Forman A. Williams
Professor Emeritus , Mechanical and Aerospace Engineering
Energy from combustion, combustion efficiency, and combustion instability problems in a variety of engines, including rockets. Professor Williams' studies range from investigations into the fundamental nature of energy and combustion to practical applications in energy conservation and production, as well as pollution control. Among other things, he looks at the structures of flames employing both detailed and modeled chemistry, conducting small-scale laminar combustion experiments to measure ignition and extinction. Williams' work in combustion has led to a greater understanding of pollutants. He has focused on the mechanisms of production of NOx emissions (oxides of nitrogen), which can be used to decrease pollution from automobiles. Williams has designed fundamental combustion experiments on the space shuttle and in the space station to look at the effects of gravity or microgravity on flames. By studying droplet and spray combustion for propulsion, more efficient rocket engines have been addressed. Most recently, Williams has been looking at fire safety and providing a San Diego chemical kinetic mechanism for use in combustion problems.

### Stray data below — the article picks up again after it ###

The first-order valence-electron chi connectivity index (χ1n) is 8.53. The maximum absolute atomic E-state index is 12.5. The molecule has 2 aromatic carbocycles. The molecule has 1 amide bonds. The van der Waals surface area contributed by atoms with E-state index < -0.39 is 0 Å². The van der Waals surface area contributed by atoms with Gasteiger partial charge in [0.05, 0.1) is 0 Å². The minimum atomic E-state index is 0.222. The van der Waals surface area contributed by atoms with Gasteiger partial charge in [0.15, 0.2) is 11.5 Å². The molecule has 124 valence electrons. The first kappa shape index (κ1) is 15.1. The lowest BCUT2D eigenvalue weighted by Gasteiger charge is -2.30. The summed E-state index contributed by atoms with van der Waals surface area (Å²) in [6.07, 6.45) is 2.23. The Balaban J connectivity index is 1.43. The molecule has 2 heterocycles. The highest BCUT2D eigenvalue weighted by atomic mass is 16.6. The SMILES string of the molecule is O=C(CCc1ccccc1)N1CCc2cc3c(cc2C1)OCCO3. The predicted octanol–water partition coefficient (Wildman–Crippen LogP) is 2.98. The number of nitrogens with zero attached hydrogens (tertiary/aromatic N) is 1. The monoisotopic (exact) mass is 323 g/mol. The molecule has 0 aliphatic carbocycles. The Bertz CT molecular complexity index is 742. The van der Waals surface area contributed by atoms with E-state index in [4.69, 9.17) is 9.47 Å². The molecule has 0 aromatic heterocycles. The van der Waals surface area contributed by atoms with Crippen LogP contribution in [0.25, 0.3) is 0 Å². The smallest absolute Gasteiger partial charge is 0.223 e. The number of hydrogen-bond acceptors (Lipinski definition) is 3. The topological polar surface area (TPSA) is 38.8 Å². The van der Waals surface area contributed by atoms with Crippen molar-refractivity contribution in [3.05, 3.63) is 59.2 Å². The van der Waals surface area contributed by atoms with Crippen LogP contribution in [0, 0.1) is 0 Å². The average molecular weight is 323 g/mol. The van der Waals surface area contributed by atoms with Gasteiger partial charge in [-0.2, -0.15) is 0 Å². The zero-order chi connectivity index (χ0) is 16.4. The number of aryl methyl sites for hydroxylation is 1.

Forman A. Williams received his Ph.D. in engineering science from the California Institute of Technology in 1958. He was an assistant professor at Harvard until 1964, at which time he came to UCSD. In 1981, he accepted the Robert H. Goddard Chair at Princeton but returned to UCSD in 1988. He served as director of the Center for Energy and Combustion Research for ten years, beginning in 1991 and was an adjunct professor at Yale for ten years, beginning in 1997. His research interests center in the field of combustion. Williams is a member of the National Academy of Engineering and a fellow of the American Academy of Arts and Sciences. His other distinctions include an Alexander von Humboldt U.S. Senior Scientist Award; the Bernard Lewis Gold Medal of the Combustion Institute; the AIAA Pendray Aerospace Literature Award; an honorary doctorate degree from Universidad Polytecnica de Madrid; and the University of California Presidential Chair in Energy and Combustion Research. Williams is the author of "Combustion Theory" and co-author of "Fundamental Aspects of Combustion."Selected Publications:
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